Local businesses may request up to 80 percent of project costs using these funds, with the remaining provided by the business or the EDA. The terms of the loan to the business is a zero-percent interest rate, up to a two-year deferred repayment, and the EDA may incorporate interest rates or administrated fees.

EDA discussed the denial of their application. Board Member Dennis Larson stated that the main reason for the denial in recent months of their application was the lack of letters of business from potential businesses.

EDA will be reaching out to local businesses for their submission of a letter as to why this program would be beneficial.

In other news, Board Member Eric Klindt stated that for 2020 Focus and Goals, the board should identify individuals in the community that are champions for that community and put together a contact list.

A joint meeting will be held with Breckenridge Port Authority and EDA regarding the Minnesota Department of Employment and Economic Development (DEED) programs at 3:30 p.m. on Oct. 23 at the Breckenridge City Hall.


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Wahpeton School District to determine if bus is loss or salvageable
District preparing for winter conditions, vehicle futures

It’s uncertain whether or not the Wahpeton Public School District bus involved in a Thursday, Oct. 10 accident will be repaired or considered a total loss.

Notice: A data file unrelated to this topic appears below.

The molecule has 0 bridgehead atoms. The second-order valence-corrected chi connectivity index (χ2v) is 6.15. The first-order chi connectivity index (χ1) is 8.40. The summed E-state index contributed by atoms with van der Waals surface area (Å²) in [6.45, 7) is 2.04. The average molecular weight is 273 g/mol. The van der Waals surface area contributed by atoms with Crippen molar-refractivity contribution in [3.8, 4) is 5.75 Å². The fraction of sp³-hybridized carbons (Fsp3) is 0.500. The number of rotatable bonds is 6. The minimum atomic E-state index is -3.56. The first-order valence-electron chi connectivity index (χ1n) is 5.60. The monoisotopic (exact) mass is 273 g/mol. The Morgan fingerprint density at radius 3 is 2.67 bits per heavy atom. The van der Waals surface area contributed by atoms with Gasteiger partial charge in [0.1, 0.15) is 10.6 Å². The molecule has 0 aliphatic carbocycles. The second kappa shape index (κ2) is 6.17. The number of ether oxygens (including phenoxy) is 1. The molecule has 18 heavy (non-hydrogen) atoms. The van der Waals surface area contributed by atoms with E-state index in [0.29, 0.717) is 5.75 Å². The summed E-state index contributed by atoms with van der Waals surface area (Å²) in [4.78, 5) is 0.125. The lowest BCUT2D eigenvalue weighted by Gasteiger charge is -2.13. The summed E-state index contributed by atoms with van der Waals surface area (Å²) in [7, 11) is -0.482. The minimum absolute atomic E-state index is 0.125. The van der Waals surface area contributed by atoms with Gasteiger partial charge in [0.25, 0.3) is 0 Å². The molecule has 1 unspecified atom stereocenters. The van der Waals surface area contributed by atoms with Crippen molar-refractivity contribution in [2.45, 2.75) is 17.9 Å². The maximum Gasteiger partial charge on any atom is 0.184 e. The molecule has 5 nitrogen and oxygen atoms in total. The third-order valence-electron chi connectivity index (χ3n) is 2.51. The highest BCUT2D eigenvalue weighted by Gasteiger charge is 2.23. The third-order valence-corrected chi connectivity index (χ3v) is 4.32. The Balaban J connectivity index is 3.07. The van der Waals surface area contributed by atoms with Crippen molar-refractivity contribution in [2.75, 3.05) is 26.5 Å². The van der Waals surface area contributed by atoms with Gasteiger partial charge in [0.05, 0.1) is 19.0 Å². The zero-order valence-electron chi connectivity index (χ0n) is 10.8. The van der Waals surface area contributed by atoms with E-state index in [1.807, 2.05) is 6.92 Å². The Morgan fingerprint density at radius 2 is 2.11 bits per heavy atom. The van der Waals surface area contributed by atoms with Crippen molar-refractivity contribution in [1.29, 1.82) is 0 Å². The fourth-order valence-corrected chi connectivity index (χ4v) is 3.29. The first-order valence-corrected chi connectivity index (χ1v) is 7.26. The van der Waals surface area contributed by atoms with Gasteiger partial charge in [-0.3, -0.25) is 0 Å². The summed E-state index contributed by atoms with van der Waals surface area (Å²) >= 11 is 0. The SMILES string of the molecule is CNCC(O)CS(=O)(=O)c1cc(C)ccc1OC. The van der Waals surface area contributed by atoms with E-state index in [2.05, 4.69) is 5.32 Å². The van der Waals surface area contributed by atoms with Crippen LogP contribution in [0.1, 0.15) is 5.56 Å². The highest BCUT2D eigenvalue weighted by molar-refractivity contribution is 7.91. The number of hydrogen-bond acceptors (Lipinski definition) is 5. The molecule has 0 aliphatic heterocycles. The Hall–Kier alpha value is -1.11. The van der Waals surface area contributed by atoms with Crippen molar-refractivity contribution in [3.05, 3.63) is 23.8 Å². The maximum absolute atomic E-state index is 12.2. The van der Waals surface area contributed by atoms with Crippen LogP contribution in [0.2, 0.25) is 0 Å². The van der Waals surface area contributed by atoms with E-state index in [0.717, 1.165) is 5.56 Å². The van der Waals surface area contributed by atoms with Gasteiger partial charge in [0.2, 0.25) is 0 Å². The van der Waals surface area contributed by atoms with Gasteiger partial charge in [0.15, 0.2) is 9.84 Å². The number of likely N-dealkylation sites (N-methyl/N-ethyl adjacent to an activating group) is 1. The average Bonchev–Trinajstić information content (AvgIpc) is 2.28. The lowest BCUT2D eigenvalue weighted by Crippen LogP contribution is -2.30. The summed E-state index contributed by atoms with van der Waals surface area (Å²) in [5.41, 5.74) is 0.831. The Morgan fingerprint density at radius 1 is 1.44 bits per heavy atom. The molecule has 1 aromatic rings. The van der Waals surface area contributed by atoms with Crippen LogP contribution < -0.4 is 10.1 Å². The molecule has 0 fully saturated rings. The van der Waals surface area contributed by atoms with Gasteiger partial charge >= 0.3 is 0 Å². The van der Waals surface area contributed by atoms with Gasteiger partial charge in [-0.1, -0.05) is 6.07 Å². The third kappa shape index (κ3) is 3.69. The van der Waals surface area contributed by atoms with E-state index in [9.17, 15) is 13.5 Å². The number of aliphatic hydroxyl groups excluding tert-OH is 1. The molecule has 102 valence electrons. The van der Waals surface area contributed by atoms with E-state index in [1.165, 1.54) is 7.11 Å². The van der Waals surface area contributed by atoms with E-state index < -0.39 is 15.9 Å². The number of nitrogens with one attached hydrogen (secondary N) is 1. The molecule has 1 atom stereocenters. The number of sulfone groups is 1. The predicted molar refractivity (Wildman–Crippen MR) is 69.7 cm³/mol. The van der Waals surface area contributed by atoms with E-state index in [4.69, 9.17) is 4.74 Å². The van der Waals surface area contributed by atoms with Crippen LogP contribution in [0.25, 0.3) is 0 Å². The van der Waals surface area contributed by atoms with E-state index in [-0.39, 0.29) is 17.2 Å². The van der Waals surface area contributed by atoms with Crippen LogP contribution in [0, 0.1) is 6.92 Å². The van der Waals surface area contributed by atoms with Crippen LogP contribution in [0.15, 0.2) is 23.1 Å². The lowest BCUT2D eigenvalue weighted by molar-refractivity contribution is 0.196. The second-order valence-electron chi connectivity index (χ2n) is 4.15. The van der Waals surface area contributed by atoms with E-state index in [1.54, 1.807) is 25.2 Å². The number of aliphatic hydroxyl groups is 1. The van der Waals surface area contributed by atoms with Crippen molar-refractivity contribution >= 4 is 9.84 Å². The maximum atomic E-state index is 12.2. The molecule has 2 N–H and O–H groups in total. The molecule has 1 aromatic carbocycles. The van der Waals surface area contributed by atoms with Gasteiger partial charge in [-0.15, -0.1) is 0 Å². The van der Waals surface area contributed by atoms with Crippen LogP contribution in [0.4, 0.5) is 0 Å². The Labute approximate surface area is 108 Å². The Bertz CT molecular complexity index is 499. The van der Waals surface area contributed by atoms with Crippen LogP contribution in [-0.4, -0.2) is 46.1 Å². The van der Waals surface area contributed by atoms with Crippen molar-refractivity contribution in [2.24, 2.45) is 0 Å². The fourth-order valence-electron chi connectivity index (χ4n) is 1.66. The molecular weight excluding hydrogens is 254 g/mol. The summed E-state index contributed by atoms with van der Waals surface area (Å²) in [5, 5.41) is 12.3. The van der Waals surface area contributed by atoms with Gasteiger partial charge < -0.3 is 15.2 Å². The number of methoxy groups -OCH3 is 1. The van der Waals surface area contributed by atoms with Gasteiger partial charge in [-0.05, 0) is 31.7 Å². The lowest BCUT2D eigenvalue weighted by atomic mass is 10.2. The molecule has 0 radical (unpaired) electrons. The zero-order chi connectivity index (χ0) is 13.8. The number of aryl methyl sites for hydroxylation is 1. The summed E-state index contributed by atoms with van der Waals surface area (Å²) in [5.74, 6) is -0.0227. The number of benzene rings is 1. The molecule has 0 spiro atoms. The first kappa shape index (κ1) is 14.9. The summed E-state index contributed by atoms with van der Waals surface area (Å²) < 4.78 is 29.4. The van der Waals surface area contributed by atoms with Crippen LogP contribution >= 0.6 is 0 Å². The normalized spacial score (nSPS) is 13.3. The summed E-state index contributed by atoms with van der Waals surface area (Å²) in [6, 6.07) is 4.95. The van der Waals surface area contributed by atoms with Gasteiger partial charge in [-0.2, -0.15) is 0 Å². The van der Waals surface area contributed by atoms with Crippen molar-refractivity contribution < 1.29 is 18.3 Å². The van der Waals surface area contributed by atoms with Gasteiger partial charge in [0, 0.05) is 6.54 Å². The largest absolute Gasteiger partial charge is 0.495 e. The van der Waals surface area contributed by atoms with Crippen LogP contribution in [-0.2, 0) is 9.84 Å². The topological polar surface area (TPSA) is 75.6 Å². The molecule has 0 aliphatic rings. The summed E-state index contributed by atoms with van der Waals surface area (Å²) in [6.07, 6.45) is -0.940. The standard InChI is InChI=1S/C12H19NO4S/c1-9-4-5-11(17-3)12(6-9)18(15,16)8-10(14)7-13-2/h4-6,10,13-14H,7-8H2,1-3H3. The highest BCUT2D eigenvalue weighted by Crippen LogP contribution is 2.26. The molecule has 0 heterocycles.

The bus received damages to its front and passenger side entrance door. Approximately 30 students were aboard, but none were believed to have received a serious injury.

Wahpeton Public Schools Superintendent Rick Jacobson is waiting for an assessment of the vehicle from the district’s insurer.

“As of right now, we do have enough buses to deal with day to day busing,” Jacobson said Friday, Oct. 11. “If our buses are consistently going down, we might have to buy another vehicle.”

The accident, involving the bus and a Ford passenger vehicle, occurred during a rain storm. Jacobson, who also drives a bus for Wahpeton Public Schools, said the district continues to monitor weather conditions.

Richland County, North Dakota, was among the counties in a winter storm warning lasting on Friday. Visibility and road conditions are two factors that Jacobson and his fellow drivers pay constant attention to.

“We do have to slow it down (when driving). The gravel roads are extremely wet and the township roads are slick. It’s about adjusting our speed and taking our time,” he said.

Capable of seating 84 passengers, the damaged bus was a 2004 vehicle. Wahpeton Public Schools purchased it as a used vehicle. The district is expected to soon determine whether it will be permanently replaced or if one of the spare buses will continued to be used.

“On our bus replacement schedule, (the damaged bus) was going to be moved to a spare for next year,” Jacobson said.

A new school bus is expected to cost more than $100,000, an expense Jacobson said is not currently affordable. He’s also skeptical that the damaged bus will receive much in terms of insurance reimbursement.

Wahpeton Public Schools plans to stick with having two built-in storm days on its education schedule.

“It’s a definite help to us when we enter the real winter,” Jacobson said.